Clocks and bones and wild, wild seas

The clocks have gone back, nights are drawing in and there are wild seas. It’ll be dark by about 5 pm this week, then by 4, 3.30 and finally 3ish on an overcast day and the sun won’t be up until about 10 am on those days either. The flip side of getting the midnight sun up here is that we get a lot of darkness in the winter.

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However, I don’t mind that. In fact, I like this time of year. The tourists have gone, people you see in the street probably know you or your family – they nod and smile, have a word or two – usually about the weather. Unlike my life in England before, where we moaned if the sun wasn’t shining brightly and then moaned when it shone too much, here, we’re just happy if it’s not raining and blowing a gale, in fact, we’re not too bothered if it’s blowing a gale – good drying weather!

windy day on barriers

My friend, Kath, who has also moved up here from South, lives over down across the barriers (that’s her photo above) – these are the causeways put after the second world war when Churchill sunk block ships between the south islands to stop the German submarines getting into Scapa Bay, she’s having fun driving across the barriers in the high winds. Waves can take you by surprise if you’re not careful and – depending on who you ask – the trick (apparently) is to count 5-7 waves to see when it is safe to drive. I notice that they’ve put a wall up on one side of barrier two, which makes this nigh on impossible to do (and so making it more risky, in my opinion, but what do I know).

When the rain clears and the clouds lift, there is nothing better than a good blow through and a walk to clear the cobwebs.  I went up to the Broch of Birsay  with Katie and the dogs (only three this time) and walked to the whalebone (erected c. 1876 from the remains of a beached whale), which, according to some reports – acted as a guide for fishing boats.(For the full story behind the whalebone, go here )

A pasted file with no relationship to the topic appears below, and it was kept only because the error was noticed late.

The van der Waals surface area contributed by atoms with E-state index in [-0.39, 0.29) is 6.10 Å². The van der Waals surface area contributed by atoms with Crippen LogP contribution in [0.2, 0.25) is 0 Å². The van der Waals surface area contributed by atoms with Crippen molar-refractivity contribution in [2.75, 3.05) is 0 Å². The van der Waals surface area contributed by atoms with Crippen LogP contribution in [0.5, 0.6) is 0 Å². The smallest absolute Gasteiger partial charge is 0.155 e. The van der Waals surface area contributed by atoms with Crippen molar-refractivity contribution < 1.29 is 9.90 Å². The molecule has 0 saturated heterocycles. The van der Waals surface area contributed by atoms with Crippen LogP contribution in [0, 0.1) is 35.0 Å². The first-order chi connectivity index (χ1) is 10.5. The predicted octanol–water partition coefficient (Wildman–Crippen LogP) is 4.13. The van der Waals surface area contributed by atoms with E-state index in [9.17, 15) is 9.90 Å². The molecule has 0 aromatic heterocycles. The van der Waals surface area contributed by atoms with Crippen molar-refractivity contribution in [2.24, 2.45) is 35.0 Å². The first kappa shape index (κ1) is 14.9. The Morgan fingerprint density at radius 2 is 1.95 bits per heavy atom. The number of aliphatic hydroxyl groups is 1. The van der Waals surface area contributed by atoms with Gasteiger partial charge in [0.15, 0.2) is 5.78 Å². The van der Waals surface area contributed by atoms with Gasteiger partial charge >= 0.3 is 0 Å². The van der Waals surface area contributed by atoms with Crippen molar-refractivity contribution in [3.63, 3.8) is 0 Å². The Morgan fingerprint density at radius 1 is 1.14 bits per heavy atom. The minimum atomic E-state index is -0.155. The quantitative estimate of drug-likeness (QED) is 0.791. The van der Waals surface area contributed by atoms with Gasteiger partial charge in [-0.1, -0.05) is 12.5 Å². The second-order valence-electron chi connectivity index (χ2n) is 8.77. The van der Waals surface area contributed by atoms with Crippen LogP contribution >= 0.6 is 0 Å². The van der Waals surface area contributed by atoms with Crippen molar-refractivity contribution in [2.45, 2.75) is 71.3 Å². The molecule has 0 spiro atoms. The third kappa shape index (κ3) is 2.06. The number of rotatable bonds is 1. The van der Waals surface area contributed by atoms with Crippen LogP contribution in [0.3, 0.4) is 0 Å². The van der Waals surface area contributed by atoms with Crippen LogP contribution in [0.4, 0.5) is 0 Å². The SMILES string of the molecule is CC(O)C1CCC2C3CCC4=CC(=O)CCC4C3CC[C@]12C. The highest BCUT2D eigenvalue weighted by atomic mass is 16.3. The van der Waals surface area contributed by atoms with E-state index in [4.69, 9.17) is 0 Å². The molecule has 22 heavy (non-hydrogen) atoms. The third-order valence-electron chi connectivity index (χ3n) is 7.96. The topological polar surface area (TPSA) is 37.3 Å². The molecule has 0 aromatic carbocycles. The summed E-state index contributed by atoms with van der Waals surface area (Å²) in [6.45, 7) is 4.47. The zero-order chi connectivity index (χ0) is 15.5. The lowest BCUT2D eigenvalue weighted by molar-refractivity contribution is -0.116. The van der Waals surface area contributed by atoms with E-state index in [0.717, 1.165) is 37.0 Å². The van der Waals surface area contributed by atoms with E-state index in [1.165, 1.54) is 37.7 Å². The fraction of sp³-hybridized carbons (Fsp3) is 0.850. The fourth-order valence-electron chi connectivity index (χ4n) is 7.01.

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Ticket the dog and the whalebone

It took us a while to get from Evie to Birsay – normally a 10-minute drive, because, this being a rural community, we got stuck behind some cattle being moved. This is one of my favourite photos of the day.

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The modern cowman or cowboy – herds by bike

There is no point getting impatient in these circumstances – it’s the nearest thing to a traffic jam we have and I for one am supremely grateful. How much nicer to sit watching fine looking beasts ambling their way along a road peacefully than dozens of cars or commuters honking and growling during rush hour. I’ll take the cai any day. How I have altered my attitude in just a few months. Gone is the Londoner always in a rush, worried in case she’s missed something, anxious to know what’s happening and who with and where – to be ‘in’. I am so much more relaxed, able to enjoy a chat, a walk, a cup of coffee, dress for the weather rather than to be seen, owns more than one pair of wellies and is seriously considering getting a dog! Things need to be done, for sure, but there’s time. Meanwhile, there’s a sunset to enjoy or a stretch of beach to be explored, some soup to make.

Come 1st of November I’ll be starting a new book using Nanowrimo  to get the first draft down. Lots of emails are coming through from friends and acquaintances to ask if I’m taking part – yes. Also, am I prepped? Do I have an outline? Have I made a plan? No, nope, and certainly not.  The whole point of this process and what I love about it is the spontaneity. The story is in my head somewhere, I have a protagonist and a setting – which is about it so far. That’s my plan. When I’ve done this in the past, part of the joy is the daily excitement as the book heads off in wild and different directions, finding its own way through. My job is to get out of the way as much as possible so that the story can find its way onto the page. After that, I can edit and rewrite, shape and refine – but the bare bones will be down – a skeleton if you like, waiting for flesh, sinew and life – but that skeleton, not unlike the whalebone at Birsay acts as a guide to safe harbour.

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